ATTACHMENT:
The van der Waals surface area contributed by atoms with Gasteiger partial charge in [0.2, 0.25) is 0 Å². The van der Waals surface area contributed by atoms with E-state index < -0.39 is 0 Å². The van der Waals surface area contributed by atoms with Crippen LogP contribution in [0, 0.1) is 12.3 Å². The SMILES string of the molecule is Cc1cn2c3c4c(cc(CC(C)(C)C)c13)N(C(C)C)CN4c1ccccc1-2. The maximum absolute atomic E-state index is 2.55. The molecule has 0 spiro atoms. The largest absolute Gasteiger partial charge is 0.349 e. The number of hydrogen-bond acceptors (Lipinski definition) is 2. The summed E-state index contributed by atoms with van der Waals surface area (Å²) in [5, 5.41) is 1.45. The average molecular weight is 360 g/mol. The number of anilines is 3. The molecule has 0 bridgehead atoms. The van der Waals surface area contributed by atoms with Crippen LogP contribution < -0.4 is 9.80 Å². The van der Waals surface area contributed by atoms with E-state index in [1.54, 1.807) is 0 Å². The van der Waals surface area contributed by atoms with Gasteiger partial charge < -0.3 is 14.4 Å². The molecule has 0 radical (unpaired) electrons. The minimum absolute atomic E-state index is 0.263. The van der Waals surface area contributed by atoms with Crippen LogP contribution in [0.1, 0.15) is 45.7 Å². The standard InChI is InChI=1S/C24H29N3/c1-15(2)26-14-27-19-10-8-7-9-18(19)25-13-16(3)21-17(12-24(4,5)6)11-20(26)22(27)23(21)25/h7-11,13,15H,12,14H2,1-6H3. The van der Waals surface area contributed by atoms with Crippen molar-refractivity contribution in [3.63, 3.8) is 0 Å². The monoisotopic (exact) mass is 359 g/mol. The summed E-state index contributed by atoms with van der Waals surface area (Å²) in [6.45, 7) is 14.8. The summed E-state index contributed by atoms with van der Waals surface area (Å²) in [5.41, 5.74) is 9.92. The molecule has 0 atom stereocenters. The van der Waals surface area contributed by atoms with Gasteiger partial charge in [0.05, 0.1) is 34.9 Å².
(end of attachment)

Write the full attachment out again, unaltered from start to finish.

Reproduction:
The van der Waals surface area contributed by atoms with Gasteiger partial charge in [0.2, 0.25) is 0 Å². The van der Waals surface area contributed by atoms with E-state index < -0.39 is 0 Å². The van der Waals surface area contributed by atoms with Crippen LogP contribution in [0, 0.1) is 12.3 Å². The SMILES string of the molecule is Cc1cn2c3c4c(cc(CC(C)(C)C)c13)N(C(C)C)CN4c1ccccc1-2. The maximum absolute atomic E-state index is 2.55. The molecule has 0 spiro atoms. The largest absolute Gasteiger partial charge is 0.349 e. The number of hydrogen-bond acceptors (Lipinski definition) is 2. The summed E-state index contributed by atoms with van der Waals surface area (Å²) in [5, 5.41) is 1.45. The average molecular weight is 360 g/mol. The number of anilines is 3. The molecule has 0 bridgehead atoms. The van der Waals surface area contributed by atoms with Crippen LogP contribution < -0.4 is 9.80 Å². The van der Waals surface area contributed by atoms with E-state index in [1.54, 1.807) is 0 Å². The van der Waals surface area contributed by atoms with Gasteiger partial charge < -0.3 is 14.4 Å². The molecule has 0 radical (unpaired) electrons. The minimum absolute atomic E-state index is 0.263. The van der Waals surface area contributed by atoms with Crippen LogP contribution in [0.1, 0.15) is 45.7 Å². The standard InChI is InChI=1S/C24H29N3/c1-15(2)26-14-27-19-10-8-7-9-18(19)25-13-16(3)21-17(12-24(4,5)6)11-20(26)22(27)23(21)25/h7-11,13,15H,12,14H2,1-6H3. The van der Waals surface area contributed by atoms with Crippen molar-refractivity contribution in [3.63, 3.8) is 0 Å². The monoisotopic (exact) mass is 359 g/mol. The summed E-state index contributed by atoms with van der Waals surface area (Å²) in [6.45, 7) is 14.8. The summed E-state index contributed by atoms with van der Waals surface area (Å²) in [5.41, 5.74) is 9.92. The molecule has 0 atom stereocenters. The van der Waals surface area contributed by atoms with Gasteiger partial charge in [0.05, 0.1) is 34.9 Å².